4.2. Analysis of the Efficacy of Different Penicillin Treatment Protocols on Post-Treatment Milk SCC

A separate dataset was created for the analysis of the effect of penicillin treatment protocols on cow composite milk post-treatment SCC. Mastitis cases were categorized based on the administration routes of procaine benzylpenicillin (systemically, intramammarily, or a combination of the two). For each CM case, the following data were collected from the Estonian Livestock Performance Recording Ltd. (ELPR, Tartu, Estonia): cow lactation number, days in milk (DIM) at the initiation of the treatment, and individual cow composite milk SCC from three consecutive milk recordings after the treatment initiation together with the date of the milk recording.

4.3. Definitions of a CM Treatment and a Treatment Course

All calculations were performed at the cow level because information regarding the infected udder quarters was not available. The following definitions were used to analyze the annual incidence of antimicrobial-treated CM cases and the use of different antimicrobials for CM treatment in the study herds:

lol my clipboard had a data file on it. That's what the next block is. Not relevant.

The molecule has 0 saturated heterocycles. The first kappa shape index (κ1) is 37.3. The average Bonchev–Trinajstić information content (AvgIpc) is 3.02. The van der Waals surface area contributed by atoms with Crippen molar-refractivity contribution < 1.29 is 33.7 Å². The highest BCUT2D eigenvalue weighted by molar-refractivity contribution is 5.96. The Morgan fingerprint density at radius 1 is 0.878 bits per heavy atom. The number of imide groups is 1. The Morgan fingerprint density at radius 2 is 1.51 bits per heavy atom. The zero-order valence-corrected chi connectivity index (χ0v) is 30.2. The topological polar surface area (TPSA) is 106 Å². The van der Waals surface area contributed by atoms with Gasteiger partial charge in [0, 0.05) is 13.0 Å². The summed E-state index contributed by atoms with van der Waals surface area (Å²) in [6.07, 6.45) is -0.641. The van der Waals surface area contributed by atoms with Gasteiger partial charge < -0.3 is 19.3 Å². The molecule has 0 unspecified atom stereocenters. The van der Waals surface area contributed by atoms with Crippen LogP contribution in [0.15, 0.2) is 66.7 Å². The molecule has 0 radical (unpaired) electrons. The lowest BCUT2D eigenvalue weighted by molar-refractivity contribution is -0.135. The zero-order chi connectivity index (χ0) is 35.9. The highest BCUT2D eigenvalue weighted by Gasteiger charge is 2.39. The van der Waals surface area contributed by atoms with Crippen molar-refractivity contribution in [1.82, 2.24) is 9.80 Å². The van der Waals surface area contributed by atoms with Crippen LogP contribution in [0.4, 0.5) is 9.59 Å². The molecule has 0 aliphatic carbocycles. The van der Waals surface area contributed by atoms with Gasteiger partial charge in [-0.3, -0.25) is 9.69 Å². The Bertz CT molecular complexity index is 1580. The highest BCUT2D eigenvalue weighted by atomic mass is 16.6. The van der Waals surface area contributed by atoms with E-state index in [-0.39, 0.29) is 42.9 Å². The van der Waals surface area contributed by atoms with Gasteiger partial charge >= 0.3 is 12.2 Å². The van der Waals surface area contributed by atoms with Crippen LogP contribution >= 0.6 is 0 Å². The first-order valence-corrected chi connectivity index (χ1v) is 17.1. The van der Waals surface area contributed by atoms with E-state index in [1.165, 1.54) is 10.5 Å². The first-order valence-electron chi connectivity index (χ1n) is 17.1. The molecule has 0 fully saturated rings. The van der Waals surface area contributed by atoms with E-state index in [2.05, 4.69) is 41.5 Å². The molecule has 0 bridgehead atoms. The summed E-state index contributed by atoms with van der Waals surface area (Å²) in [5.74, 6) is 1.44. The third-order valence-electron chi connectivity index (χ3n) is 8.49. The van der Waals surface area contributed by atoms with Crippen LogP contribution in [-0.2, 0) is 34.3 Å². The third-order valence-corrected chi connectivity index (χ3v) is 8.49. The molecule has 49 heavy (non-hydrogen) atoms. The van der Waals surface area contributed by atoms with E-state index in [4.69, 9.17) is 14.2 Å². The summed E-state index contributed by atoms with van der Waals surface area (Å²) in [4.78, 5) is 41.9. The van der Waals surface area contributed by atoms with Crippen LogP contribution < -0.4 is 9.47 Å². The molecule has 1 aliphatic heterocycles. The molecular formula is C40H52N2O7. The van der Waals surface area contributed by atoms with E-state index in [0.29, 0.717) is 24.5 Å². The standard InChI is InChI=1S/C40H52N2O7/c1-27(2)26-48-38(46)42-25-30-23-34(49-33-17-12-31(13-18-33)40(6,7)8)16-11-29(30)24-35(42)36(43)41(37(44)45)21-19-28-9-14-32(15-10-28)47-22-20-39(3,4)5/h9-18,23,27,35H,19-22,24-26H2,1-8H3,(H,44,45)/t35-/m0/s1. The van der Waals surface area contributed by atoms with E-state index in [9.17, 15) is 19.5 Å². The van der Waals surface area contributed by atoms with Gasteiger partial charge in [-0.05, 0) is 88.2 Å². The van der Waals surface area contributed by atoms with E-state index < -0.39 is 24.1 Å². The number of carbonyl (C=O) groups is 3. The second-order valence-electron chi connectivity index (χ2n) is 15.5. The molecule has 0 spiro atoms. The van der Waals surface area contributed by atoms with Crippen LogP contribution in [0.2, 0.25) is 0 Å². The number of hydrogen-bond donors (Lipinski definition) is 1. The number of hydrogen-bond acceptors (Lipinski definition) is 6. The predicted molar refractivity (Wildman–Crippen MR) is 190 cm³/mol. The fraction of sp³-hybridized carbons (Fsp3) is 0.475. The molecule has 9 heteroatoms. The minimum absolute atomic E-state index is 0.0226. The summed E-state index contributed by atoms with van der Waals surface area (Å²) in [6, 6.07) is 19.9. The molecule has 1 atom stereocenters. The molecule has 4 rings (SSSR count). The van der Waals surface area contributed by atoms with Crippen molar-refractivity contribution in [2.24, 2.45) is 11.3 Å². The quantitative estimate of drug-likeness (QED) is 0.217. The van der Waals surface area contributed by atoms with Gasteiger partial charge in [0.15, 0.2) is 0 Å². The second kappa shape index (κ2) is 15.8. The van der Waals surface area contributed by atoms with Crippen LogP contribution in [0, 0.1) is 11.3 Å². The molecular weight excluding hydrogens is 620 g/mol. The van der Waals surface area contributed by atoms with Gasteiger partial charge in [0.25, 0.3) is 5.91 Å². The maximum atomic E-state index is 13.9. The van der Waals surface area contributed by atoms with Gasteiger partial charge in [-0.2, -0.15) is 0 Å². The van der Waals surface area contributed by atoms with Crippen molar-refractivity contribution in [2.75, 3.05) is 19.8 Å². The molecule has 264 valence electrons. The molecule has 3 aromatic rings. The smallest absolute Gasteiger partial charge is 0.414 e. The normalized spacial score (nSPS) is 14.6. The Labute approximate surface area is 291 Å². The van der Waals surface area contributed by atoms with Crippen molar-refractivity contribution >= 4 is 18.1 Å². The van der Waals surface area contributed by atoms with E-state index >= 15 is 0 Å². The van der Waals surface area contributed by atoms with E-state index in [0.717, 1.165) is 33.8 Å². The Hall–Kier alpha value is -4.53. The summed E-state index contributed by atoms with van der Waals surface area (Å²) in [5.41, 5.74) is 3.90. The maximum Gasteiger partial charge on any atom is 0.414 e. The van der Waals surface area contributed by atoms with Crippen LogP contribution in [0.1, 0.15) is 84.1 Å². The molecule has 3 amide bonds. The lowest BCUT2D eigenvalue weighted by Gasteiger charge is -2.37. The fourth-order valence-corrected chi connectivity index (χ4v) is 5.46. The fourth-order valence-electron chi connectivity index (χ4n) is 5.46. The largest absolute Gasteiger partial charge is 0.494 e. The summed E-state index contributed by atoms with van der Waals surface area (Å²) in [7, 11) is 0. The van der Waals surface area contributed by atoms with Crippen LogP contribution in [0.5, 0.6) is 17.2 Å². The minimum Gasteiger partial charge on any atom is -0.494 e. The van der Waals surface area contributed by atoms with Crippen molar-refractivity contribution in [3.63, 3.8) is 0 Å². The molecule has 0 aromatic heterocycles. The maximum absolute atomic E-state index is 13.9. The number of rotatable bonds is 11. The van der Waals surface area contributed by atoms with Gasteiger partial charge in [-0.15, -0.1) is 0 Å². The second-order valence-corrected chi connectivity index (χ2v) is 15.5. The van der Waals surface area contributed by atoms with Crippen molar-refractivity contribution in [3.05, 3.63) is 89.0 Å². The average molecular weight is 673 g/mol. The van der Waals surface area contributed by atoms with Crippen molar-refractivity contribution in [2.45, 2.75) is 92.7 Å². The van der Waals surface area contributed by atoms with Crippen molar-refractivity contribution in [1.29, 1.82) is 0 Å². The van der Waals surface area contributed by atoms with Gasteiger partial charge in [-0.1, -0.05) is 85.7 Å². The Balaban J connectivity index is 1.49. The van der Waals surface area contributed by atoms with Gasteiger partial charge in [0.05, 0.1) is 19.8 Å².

(1) CM treatment course: The treatment course was initiated with the first administration of an antimicrobial product. In the 21-day period following the initiation of the treatment course, all antimicrobial treatments were considered part of the same treatment course. Any antimicrobials administered after that 21-day period were considered a new course of treatment.
(2) CM treatment: Each administration of a different antimicrobial during the same treatment course was considered a new treatment. To evaluate the association between the procaine benzylpenicillin treatment protocol and post-treatment SCC, each occurrence of CM was considered as a new case if there were at least 28 days between episodes of mastitis in the same cow (7 days for the maximum duration of the treatment as estimated in the incomplete available data + 21 days for recovery).

4.4. Data Editing

The initial CM antimicrobial-treatment dataset contained information on 17,261 treatments. Treatment cases (n = 81) in which the same antimicrobial product was repeatedly used on the same cow during the registered duration of treatment were removed. The final dataset contained information of 17,180 treatments.